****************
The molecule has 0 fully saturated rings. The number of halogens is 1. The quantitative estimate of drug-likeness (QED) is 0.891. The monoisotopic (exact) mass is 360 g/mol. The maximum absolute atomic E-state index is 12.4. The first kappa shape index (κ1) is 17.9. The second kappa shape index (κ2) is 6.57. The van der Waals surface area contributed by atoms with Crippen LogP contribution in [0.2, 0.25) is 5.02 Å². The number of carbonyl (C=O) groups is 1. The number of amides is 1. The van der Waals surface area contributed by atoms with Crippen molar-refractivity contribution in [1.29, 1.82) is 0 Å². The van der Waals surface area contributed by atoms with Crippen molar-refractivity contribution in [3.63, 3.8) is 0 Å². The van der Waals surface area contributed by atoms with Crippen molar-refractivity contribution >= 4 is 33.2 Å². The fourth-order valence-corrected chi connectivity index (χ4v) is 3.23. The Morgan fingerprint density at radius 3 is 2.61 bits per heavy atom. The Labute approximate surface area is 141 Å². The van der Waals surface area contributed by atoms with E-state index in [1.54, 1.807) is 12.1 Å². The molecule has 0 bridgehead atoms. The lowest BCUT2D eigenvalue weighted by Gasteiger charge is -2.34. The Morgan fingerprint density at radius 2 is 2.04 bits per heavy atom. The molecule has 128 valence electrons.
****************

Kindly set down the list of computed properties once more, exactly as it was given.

The molecule has 0 fully saturated rings. The number of halogens is 1. The quantitative estimate of drug-likeness (QED) is 0.891. The monoisotopic (exact) mass is 360 g/mol. The maximum absolute atomic E-state index is 12.4. The first kappa shape index (κ1) is 17.9. The second kappa shape index (κ2) is 6.57. The van der Waals surface area contributed by atoms with Crippen LogP contribution in [0.2, 0.25) is 5.02 Å². The number of carbonyl (C=O) groups is 1. The number of amides is 1. The van der Waals surface area contributed by atoms with Crippen molar-refractivity contribution in [1.29, 1.82) is 0 Å². The van der Waals surface area contributed by atoms with Crippen molar-refractivity contribution in [3.63, 3.8) is 0 Å². The van der Waals surface area contributed by atoms with Crippen molar-refractivity contribution >= 4 is 33.2 Å². The fourth-order valence-corrected chi connectivity index (χ4v) is 3.23. The Morgan fingerprint density at radius 3 is 2.61 bits per heavy atom. The Labute approximate surface area is 141 Å². The van der Waals surface area contributed by atoms with E-state index in [1.54, 1.807) is 12.1 Å². The molecule has 0 bridgehead atoms. The lowest BCUT2D eigenvalue weighted by Gasteiger charge is -2.34. The Morgan fingerprint density at radius 2 is 2.04 bits per heavy atom. The molecule has 128 valence electrons.